For-Profit College Chain Sues to Keep U.S. Aid

In lawsuit filed against Betsy DeVos, Education Corporation of America argues that it needs major financial restructuring but that campuses will have to close without federal student aid.

October 19, 2018
 

The problems at for-profit college operator Education Corporation of America have piled up in recent years.

Its enrollment has plummeted. It has stopped making on-time payments on its debt. And it’s fighting eviction from multiple locations as creditors pursue judgments against the company.

This week, ECA told a federal judge that it could not complete a teach-out -- a process by which students finish their degrees or transfer credits elsewhere -- at two dozen campuses slated for closure unless an unusual restructuring plan is approved. In a lawsuit naming Education Secretary Betsy DeVos and her department as defendants, the company hinted that the government could face numerous loan-forgiveness claims from students attending those campuses without the plan in place.

Higher ed institutions that enter the bankruptcy are barred from receiving Title IV federal student aid, including grants and loans. The company brought the lawsuit to assure that it can keep access to the federal aid while a receivership process goes through. Its financial situation is so dire, it argued, that it can’t cover salary or other costs without those funds.

“It seems like ECA is at death’s door,” said Matthew Bruckner, a professor who studies higher ed and bankruptcy at Howard University Law School. "They're basically saying 'without this receivership we have no money; we can't do a teach-out.'" 

The company operates multiple for-profit chains with campuses across the country, including Virginia College and Brightwood College. In the lawsuit, filed in a federal district court in Alabama, ECA says it enrolls about 20,000 students -- although it’s unclear from the complaint if that number refers to just Virginia College or all ECA institutions.

It announced plans last month to phase out 26 campuses, about a third of its total footprint, by December 2019. The company said it took that step because of declining enrollment in the affected markets.

When a college makes plans to close a campus, it’s required to formulate what’s known as a teach-out process that will allow students still enrolled to either complete their degrees or transfer their credits to another institution. The lawsuit argues that without the restructuring plan in place -- and continued access to Title IV -- ECA won’t be able to fulfill those obligations.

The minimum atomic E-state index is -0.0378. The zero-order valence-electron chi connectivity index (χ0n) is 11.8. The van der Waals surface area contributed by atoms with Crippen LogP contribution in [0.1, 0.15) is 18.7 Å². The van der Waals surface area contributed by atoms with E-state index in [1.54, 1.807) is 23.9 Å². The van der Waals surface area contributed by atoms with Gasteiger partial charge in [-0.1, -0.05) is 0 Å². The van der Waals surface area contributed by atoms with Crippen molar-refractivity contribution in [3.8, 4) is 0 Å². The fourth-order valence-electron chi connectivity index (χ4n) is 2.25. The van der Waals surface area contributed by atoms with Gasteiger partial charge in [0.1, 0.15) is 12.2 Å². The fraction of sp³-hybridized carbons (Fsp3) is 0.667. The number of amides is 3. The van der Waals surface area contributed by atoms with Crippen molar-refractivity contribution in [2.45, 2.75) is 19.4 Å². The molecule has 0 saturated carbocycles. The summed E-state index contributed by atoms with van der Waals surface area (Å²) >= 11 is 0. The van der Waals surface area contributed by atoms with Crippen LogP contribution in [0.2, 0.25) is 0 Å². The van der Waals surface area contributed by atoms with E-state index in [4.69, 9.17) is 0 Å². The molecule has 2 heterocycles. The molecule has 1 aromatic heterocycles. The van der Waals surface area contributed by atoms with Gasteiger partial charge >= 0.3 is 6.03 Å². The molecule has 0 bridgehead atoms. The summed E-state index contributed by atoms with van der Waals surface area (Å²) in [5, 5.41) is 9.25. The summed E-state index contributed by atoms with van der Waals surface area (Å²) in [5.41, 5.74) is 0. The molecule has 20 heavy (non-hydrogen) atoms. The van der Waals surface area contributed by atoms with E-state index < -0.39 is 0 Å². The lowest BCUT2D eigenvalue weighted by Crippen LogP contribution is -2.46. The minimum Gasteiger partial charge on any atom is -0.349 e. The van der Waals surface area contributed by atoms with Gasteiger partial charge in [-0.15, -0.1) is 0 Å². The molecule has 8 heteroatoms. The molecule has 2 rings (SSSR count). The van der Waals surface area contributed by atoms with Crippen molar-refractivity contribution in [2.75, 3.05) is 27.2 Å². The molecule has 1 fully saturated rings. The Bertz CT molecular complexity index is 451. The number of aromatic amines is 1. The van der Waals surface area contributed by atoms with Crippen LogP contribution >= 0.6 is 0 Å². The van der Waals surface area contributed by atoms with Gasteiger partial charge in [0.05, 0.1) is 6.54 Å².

“Without obtaining the relief requested herein, the unrestrained actions by ECA’s creditors will almost certainly result in a disorderly and chaotic process that will irreparably harm students’ interests and minimize recovery for all creditors,” according to the complaint.

If the restructuring plan is approved, ECA said in the lawsuit, a creditor, Monroe Lenders, has offered to purchase its remaining 46 campuses and its management platform.

ECA didn’t respond to a request to comment further on the lawsuit.

An Education Department spokeswoman said the agency could not comment on active litigation.

A sudden closure of those campuses would be unwelcome news for students. It would also create serious costs for the federal government from closed-school discharge claims -- a process where borrowers can seek loan forgiveness when their college suddenly closes while their degree is in progress.

But many ECA programs also have a questionable track record of academic outcomes that won’t be helped by the teach-out process, said Antoinette Flores, associate director for postsecondary education at the Center for American Progress.

“On the one hand, it’s terrible that the campuses would close,” she said. “On the other hand, it would mean continuing to allow Title IV money to flow to institutions with questionable academic quality. I don’t think there’s a win here for students.”

The Accrediting Council for Continuing Education and Training in May rejected an application from Virginia College to get approval from the accreditor, citing in part low graduation and job-placement rates. The chain had sought accreditation through ACCET in part because the status of its own accreditor, the Accrediting Council for Independent Colleges and Schools, was in doubt.

The Obama administration sought to shut down ACICS as an accreditor because of oversight failures. But after the organization got a second chance thanks to a court ruling, a senior Education Department official recommended last month that its federal recognition be extended for 12 months.

ACICS did not respond to a request for comment on the ECA lawsuit. The for-profit chains operated by ECA make up about half of the remaining colleges accredited through the organization.

Read more by

Be the first to know.
Get our free daily newsletter.

 

 
+ -

Expand commentsHide comments  —   Join the conversation!

Today’s News from Inside Higher Ed

Inside Higher Ed’s Quick Takes

What Others Are Reading

  • Viewed
  • Past:
  • Day
  • Week
  • Month
  • Year
Back to Top